The first newspaper in America, Benjamin Harris's Publick Occurrences, Both Foreign and Domestick, was published in 1690. It contained gossip about the immoral King of France, an account of recent events of the French and Indian War partnered with a denunciation of the treatment of French captives by the Indian allies of the English, and an op-ed column written by Mr Harris in which he wrote descriptively and at great length on the lives of his cats; Scrofula, Plumb-Bob and Poor Benighted Erasmus.*
It lasted one issue. The first successful American newspaper, which didn't come out until 14 years later, was the Boston News-Letter, published weekly. At the height of its popularity, it had about 300 readers.
Feel better about your traffic yet?
Depending on who you ask, blogging has been around for 5 or perhaps 10 years. There's no way to know what's going to happen with the form. The chance that one of us can predict what's ahead in just the next five years is about as likely as Benjamin Harris foreseeing both the National Enquirer and USA Today the day he printed Publick Occurrences.
I'll give him the Enquirer. All that would take is the assumption that humanity will always be interested in the shady doings of the famous, which, now that I think about it, would be perfect thing to blog about if you really wanted to be popular. Gossip Blog! Gossip about Bloggers for Bloggers! All Day, Every Day!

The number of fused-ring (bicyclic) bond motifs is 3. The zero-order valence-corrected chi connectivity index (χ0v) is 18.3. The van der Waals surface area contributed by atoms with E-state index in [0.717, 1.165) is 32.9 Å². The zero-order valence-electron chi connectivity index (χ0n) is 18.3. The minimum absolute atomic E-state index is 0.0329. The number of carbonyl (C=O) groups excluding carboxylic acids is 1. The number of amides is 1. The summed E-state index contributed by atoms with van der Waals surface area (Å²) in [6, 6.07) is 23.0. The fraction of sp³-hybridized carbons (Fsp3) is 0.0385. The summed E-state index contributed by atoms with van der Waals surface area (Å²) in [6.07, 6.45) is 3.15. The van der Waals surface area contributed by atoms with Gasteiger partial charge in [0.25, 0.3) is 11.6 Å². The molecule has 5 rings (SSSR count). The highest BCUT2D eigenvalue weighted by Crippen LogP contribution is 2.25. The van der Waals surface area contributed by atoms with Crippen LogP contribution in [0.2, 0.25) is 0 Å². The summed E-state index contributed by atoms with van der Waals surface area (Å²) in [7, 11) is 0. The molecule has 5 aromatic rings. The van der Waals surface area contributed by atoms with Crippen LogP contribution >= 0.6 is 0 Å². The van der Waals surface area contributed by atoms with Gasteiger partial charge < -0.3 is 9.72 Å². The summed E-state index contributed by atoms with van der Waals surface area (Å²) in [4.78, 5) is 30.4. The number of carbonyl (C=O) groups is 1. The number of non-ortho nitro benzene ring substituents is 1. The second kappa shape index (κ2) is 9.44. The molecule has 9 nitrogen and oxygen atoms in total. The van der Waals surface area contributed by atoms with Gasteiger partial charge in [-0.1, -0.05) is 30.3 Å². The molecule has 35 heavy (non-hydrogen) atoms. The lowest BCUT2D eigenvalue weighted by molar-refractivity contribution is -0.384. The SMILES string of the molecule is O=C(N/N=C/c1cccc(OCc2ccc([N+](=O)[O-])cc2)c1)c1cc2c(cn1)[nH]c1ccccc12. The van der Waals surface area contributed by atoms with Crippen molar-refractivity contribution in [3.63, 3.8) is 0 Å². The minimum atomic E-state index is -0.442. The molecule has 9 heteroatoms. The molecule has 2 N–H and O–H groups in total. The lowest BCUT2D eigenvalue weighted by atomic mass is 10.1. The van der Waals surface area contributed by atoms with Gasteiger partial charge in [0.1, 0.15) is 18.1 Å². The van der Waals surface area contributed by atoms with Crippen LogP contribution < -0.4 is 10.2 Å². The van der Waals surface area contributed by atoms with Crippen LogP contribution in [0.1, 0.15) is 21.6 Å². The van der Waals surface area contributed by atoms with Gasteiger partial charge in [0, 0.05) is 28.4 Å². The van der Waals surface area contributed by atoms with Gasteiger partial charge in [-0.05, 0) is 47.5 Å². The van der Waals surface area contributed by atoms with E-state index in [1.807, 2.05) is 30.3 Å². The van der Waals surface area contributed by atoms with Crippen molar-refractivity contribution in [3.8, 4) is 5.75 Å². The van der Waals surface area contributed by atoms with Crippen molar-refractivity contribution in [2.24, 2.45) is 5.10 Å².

Tempting, but...no. I will diminish, and go into the West, and remain Galadriel. I'll pepper my posts with references more and less arcane, because in the end that's a lot more fun that striving endlessly after the numbers. In any case, that arcana paints a more accurate portrait of me. A portrait that, thanks to the Net, will likely last a long, long time.
So long as men can breathe, or eyes can see,
So long lives this, and this gives life to me.
Barring the collapse of civilization, words written on the Net last essentially forever. If blogs reduce the price of publishing down to almost nothing, they do the same for Shakespeare's metaphorical immortality. What we write now is just as likely to be read in the future as it is now. More likely, if blogging continues to grow in popularity. After all, we're the pioneers. Years from now, someone one will look at my words, see me in them and think;